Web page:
Aneja noted that Daimler recently launched and began pre-series production of the new battery electric Freightliner eCascadia, a battery electric truck that provides a typical range of 230 miles (depending on vehicle configurations). Aneja said the eCascadia is particularly suited for short-haul routes that allow for depot-based charging, such as last-mile logistics, local and regional distribution, drayage and warehouse-to-warehouse applications.
Ryan Clayton, regional sales manager for Vanguard Truck Center of Atlanta, said electromobility is being used with increasing regularity for local distribution and regional distribution, and Zehnder said “battery and motor technology is now mature enough where it makes sense for use in the more demanding medium- and heavy-duty markets.”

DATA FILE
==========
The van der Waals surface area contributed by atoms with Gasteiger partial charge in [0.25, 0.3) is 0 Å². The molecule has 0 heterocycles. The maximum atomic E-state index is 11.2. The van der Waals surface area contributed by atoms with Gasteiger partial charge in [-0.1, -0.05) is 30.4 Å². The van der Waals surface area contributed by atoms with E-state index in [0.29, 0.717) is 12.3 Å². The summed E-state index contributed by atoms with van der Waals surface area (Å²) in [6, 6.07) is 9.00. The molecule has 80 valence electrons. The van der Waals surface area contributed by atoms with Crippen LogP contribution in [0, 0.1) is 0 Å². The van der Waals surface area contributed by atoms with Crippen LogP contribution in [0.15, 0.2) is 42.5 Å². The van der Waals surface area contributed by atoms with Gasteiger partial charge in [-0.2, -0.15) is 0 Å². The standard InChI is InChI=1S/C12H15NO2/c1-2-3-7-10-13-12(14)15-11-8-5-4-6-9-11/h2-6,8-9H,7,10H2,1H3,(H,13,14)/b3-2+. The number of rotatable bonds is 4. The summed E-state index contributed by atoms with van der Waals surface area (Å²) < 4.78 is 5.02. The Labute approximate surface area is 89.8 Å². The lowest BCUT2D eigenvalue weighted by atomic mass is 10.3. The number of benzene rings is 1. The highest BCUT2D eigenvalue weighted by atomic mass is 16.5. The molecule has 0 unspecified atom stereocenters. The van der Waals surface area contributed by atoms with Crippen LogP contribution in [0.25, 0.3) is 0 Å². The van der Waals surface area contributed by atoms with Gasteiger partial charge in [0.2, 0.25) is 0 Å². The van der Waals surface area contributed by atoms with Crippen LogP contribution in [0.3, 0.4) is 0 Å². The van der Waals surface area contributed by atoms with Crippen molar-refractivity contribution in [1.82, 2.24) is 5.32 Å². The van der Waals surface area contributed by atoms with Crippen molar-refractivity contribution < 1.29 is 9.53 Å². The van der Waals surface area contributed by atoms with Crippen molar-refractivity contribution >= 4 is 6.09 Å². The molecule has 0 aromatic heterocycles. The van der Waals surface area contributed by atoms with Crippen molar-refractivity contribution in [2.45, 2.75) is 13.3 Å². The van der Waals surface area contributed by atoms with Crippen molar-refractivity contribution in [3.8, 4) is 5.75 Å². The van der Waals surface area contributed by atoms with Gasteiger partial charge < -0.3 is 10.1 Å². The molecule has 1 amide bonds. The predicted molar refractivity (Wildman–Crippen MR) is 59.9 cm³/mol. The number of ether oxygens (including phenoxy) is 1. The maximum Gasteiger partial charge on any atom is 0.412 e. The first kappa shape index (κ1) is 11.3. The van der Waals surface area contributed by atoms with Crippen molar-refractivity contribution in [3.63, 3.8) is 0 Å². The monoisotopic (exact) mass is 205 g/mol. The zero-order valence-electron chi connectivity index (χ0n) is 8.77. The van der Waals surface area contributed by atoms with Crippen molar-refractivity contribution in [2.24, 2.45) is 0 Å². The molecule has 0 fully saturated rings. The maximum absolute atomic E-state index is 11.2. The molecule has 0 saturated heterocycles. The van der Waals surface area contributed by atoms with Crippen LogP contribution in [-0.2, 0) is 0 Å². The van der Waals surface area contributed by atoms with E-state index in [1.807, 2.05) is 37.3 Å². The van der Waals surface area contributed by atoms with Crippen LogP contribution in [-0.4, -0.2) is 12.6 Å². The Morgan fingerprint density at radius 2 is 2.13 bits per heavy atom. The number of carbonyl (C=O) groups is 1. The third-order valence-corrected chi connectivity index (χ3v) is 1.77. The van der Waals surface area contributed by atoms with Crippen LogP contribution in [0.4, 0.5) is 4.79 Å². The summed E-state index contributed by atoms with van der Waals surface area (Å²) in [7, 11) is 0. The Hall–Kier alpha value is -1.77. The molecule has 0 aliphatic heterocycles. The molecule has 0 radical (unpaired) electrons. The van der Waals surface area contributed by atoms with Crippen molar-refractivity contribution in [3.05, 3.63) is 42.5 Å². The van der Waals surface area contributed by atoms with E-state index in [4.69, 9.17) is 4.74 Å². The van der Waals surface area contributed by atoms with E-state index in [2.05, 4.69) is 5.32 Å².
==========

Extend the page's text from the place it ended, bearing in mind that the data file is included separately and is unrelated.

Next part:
Zehnder said many fleets are finding that “EVs work extremely well in specific routes and shorter haul applications. Since manufacturers typically supply a wide range of vehicles to customers in varied applications, OEMs are investing significantly in the design and production of EVs, with initial focus on specific applications such as medium-duty and drayage short haul. As technology progresses and more components are available, OEMs will expand production to other types of models.”
Zehnder said electric’s benefits extend to many stakeholders in the trucking industry. A sometimes-overlooked demographic is the driver.